Given its phenomenal economic growth, South Korea is considered an advanced nation, but its military power is far smaller than that of powerful countries like the U.S, China, and Japan. The mindset that South Korea could pursue and maximize her benefits through military power is unrealistic and impossible. Hence, South Korea needs to work on improving its soft power, rather than to rely heavily on hard power. However, South Korea's soft power is underdeveloped and very much limited to cultural diplomacy. Especially in regard to sophisticated foreign diplomacy, in which most advanced countries give weight to, South Korea continues to lag.

2. The Characteristics of Soft Power and the Choice of South Korea

Soft power is the ability to achieve one's goal without force, by molding the preferences of others. It is the power to persuade others into voluntarily performing an action which one wants them to carry out. However, when a nation realizes that the strengthening of soft power is critical to its national competitiveness, and therefore actively seeks to expand its soft power policy for its own exclusive benefits, it can often unintentionally weaken the position that it is trying to strengthen. In other words, if a nation pursues the exclusive benefits or control power over other nations, then others will not trust that nation's soft power. It's simply a worthless strategy. This paradox is one of the most important characteristics of soft power. Therefore, unlike hard power, legitimacy and universality are as essential as life in building soft power-- no fish without water. Without legitimacy and universality, soft power consumes itself.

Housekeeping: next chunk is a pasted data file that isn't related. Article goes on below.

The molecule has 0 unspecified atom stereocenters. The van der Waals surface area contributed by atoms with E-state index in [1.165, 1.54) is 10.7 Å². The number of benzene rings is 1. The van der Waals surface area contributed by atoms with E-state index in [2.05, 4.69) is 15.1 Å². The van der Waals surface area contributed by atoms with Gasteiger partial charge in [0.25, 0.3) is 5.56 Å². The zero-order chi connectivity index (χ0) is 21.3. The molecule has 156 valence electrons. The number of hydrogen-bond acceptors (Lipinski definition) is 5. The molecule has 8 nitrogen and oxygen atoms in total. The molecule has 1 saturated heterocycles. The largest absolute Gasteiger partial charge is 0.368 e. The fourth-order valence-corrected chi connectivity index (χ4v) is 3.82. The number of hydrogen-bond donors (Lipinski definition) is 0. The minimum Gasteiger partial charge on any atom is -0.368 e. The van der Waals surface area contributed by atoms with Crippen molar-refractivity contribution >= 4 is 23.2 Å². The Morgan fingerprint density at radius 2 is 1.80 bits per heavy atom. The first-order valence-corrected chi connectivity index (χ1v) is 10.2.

But the question is whether the soft power policy, which the U.S, China, and Japan try to enhance, really holds legitimacy and universality.

If you look at the U.S, the reason that she has focused on soft power is mainly to continue her powerful state of world hegemony in 21st century. Now the global civil society is skeptical of the soft power strategy that the U.S exhibits, observing it carefully, assuring that the ultimate goal of the soft power is for the global benefit. If the U.S exercises its soft power only for its national benefit, then America will eventually erode it away.

What about China? China wants to raise the appeal of its national image to the global community as 'the Responsible Great Power' or 'the Peaceful Rise', as opposed to the 'China Threat'. But can we literally take their claim to be 'the responsible' and 'the peaceful' nation? What if the hidden intention of this is to gain hegemony in East Asia? We can ask the same question of Japan as well. Expansion of soft power policy in Japan may have the same underlying intention as that of China's. If such is the case, then the soft power of China and Japan will rapidly disappear.

Meanwhile, South Korea is not on the same position as the U.S., Japan, or China. Throughout history, Korea has never walked the path of imperialism, and has never invaded another country. Korea rather has greatly suffered from invasions and wars under the weight of powerful countries, and it continues to suffer from the national division resulting from the Cold War.